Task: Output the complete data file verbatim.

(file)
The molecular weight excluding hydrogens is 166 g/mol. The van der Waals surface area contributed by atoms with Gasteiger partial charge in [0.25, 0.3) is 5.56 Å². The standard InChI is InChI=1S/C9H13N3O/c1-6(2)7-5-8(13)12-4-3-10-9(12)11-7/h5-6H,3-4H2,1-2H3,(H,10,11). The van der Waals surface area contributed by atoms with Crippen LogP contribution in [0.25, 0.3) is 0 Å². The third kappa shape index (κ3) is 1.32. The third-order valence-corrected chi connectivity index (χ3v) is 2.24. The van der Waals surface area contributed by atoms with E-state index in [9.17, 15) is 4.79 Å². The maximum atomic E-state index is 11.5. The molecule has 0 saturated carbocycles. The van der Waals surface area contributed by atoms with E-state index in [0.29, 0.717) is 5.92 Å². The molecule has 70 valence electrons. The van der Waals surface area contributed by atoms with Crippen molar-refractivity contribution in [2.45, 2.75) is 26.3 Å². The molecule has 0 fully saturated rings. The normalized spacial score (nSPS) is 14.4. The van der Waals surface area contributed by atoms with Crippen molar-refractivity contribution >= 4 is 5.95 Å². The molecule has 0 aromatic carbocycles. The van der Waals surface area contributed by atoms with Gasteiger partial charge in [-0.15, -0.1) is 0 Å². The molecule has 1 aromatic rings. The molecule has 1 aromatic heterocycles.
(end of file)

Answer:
The molecular weight excluding hydrogens is 166 g/mol. The van der Waals surface area contributed by atoms with Gasteiger partial charge in [0.25, 0.3) is 5.56 Å². The standard InChI is InChI=1S/C9H13N3O/c1-6(2)7-5-8(13)12-4-3-10-9(12)11-7/h5-6H,3-4H2,1-2H3,(H,10,11). The van der Waals surface area contributed by atoms with Crippen LogP contribution in [0.25, 0.3) is 0 Å². The third kappa shape index (κ3) is 1.32. The third-order valence-corrected chi connectivity index (χ3v) is 2.24. The van der Waals surface area contributed by atoms with E-state index in [9.17, 15) is 4.79 Å². The maximum atomic E-state index is 11.5. The molecule has 0 saturated carbocycles. The van der Waals surface area contributed by atoms with E-state index in [0.29, 0.717) is 5.92 Å². The molecule has 70 valence electrons. The van der Waals surface area contributed by atoms with Crippen molar-refractivity contribution in [2.45, 2.75) is 26.3 Å². The molecule has 0 fully saturated rings. The normalized spacial score (nSPS) is 14.4. The van der Waals surface area contributed by atoms with Crippen molar-refractivity contribution >= 4 is 5.95 Å². The molecule has 0 aromatic carbocycles. The van der Waals surface area contributed by atoms with Gasteiger partial charge in [-0.15, -0.1) is 0 Å². The molecule has 1 aromatic rings. The molecule has 1 aromatic heterocycles.